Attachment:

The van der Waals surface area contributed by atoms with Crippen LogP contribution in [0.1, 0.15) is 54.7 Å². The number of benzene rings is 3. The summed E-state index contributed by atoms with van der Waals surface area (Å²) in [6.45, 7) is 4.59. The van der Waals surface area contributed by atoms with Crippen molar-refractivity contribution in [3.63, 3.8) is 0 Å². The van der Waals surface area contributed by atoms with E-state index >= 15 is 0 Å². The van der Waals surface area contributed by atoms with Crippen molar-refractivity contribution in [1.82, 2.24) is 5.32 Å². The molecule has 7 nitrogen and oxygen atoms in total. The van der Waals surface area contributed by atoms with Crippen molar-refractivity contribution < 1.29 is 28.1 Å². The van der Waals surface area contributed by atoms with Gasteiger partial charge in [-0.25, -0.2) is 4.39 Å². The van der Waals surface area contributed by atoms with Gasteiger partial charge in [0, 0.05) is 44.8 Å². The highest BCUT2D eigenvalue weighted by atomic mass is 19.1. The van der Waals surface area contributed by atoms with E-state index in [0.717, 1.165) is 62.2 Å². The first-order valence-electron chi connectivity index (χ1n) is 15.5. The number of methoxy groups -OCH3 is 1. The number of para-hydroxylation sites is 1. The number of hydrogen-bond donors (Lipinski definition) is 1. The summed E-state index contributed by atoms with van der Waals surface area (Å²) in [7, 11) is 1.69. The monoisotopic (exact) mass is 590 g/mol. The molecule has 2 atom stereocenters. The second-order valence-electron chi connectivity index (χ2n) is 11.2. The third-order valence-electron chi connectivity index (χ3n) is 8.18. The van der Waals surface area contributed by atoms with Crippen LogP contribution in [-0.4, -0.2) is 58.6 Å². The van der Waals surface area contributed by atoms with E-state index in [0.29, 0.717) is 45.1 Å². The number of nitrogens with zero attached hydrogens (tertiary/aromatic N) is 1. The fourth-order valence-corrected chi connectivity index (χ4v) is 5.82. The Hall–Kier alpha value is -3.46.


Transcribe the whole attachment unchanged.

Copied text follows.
The van der Waals surface area contributed by atoms with Crippen LogP contribution in [0.1, 0.15) is 54.7 Å². The number of benzene rings is 3. The summed E-state index contributed by atoms with van der Waals surface area (Å²) in [6.45, 7) is 4.59. The van der Waals surface area contributed by atoms with Crippen molar-refractivity contribution in [3.63, 3.8) is 0 Å². The van der Waals surface area contributed by atoms with E-state index >= 15 is 0 Å². The van der Waals surface area contributed by atoms with Crippen molar-refractivity contribution in [1.82, 2.24) is 5.32 Å². The molecule has 7 nitrogen and oxygen atoms in total. The van der Waals surface area contributed by atoms with Crippen molar-refractivity contribution < 1.29 is 28.1 Å². The van der Waals surface area contributed by atoms with Gasteiger partial charge in [-0.25, -0.2) is 4.39 Å². The van der Waals surface area contributed by atoms with Gasteiger partial charge in [0, 0.05) is 44.8 Å². The highest BCUT2D eigenvalue weighted by atomic mass is 19.1. The van der Waals surface area contributed by atoms with E-state index in [0.717, 1.165) is 62.2 Å². The first-order valence-electron chi connectivity index (χ1n) is 15.5. The number of methoxy groups -OCH3 is 1. The number of para-hydroxylation sites is 1. The number of hydrogen-bond donors (Lipinski definition) is 1. The summed E-state index contributed by atoms with van der Waals surface area (Å²) in [7, 11) is 1.69. The monoisotopic (exact) mass is 590 g/mol. The molecule has 2 atom stereocenters. The second-order valence-electron chi connectivity index (χ2n) is 11.2. The third-order valence-electron chi connectivity index (χ3n) is 8.18. The van der Waals surface area contributed by atoms with Crippen LogP contribution in [-0.4, -0.2) is 58.6 Å². The van der Waals surface area contributed by atoms with E-state index in [0.29, 0.717) is 45.1 Å². The number of nitrogens with zero attached hydrogens (tertiary/aromatic N) is 1. The fourth-order valence-corrected chi connectivity index (χ4v) is 5.82. The Hall–Kier alpha value is -3.46.